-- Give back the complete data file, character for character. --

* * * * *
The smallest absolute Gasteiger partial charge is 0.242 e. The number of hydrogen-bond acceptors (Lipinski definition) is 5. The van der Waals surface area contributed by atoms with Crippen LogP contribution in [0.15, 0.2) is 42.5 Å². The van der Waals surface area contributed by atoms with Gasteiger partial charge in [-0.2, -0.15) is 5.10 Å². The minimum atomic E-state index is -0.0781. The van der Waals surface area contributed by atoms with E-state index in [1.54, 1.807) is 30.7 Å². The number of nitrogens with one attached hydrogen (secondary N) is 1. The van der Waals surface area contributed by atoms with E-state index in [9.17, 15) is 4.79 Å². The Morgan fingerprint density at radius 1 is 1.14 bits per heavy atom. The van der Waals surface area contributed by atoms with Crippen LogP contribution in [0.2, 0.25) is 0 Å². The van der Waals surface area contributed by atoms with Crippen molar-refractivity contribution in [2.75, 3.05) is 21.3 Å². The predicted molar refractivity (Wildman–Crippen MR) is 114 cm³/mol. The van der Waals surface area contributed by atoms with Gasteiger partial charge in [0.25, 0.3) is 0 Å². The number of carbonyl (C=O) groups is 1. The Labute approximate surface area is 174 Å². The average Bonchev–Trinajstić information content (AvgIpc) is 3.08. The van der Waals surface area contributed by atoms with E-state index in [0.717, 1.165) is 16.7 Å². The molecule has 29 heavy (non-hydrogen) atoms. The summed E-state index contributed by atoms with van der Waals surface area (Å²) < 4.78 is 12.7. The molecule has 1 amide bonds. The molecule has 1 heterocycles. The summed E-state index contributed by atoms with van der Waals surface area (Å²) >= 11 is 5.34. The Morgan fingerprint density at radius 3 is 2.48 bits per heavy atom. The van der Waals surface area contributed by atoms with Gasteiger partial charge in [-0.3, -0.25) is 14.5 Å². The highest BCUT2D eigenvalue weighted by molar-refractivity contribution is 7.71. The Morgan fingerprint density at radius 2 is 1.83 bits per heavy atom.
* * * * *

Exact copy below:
The smallest absolute Gasteiger partial charge is 0.242 e. The number of hydrogen-bond acceptors (Lipinski definition) is 5. The van der Waals surface area contributed by atoms with Crippen LogP contribution in [0.15, 0.2) is 42.5 Å². The van der Waals surface area contributed by atoms with Gasteiger partial charge in [-0.2, -0.15) is 5.10 Å². The minimum atomic E-state index is -0.0781. The van der Waals surface area contributed by atoms with E-state index in [1.54, 1.807) is 30.7 Å². The number of nitrogens with one attached hydrogen (secondary N) is 1. The van der Waals surface area contributed by atoms with E-state index in [9.17, 15) is 4.79 Å². The Morgan fingerprint density at radius 1 is 1.14 bits per heavy atom. The van der Waals surface area contributed by atoms with Crippen LogP contribution in [0.2, 0.25) is 0 Å². The van der Waals surface area contributed by atoms with Crippen molar-refractivity contribution in [2.75, 3.05) is 21.3 Å². The predicted molar refractivity (Wildman–Crippen MR) is 114 cm³/mol. The van der Waals surface area contributed by atoms with Gasteiger partial charge in [0.25, 0.3) is 0 Å². The number of carbonyl (C=O) groups is 1. The Labute approximate surface area is 174 Å². The average Bonchev–Trinajstić information content (AvgIpc) is 3.08. The van der Waals surface area contributed by atoms with E-state index in [0.717, 1.165) is 16.7 Å². The molecule has 29 heavy (non-hydrogen) atoms. The summed E-state index contributed by atoms with van der Waals surface area (Å²) < 4.78 is 12.7. The molecule has 1 amide bonds. The molecule has 1 heterocycles. The summed E-state index contributed by atoms with van der Waals surface area (Å²) >= 11 is 5.34. The Morgan fingerprint density at radius 3 is 2.48 bits per heavy atom. The van der Waals surface area contributed by atoms with Gasteiger partial charge in [-0.3, -0.25) is 14.5 Å². The highest BCUT2D eigenvalue weighted by molar-refractivity contribution is 7.71. The Morgan fingerprint density at radius 2 is 1.83 bits per heavy atom.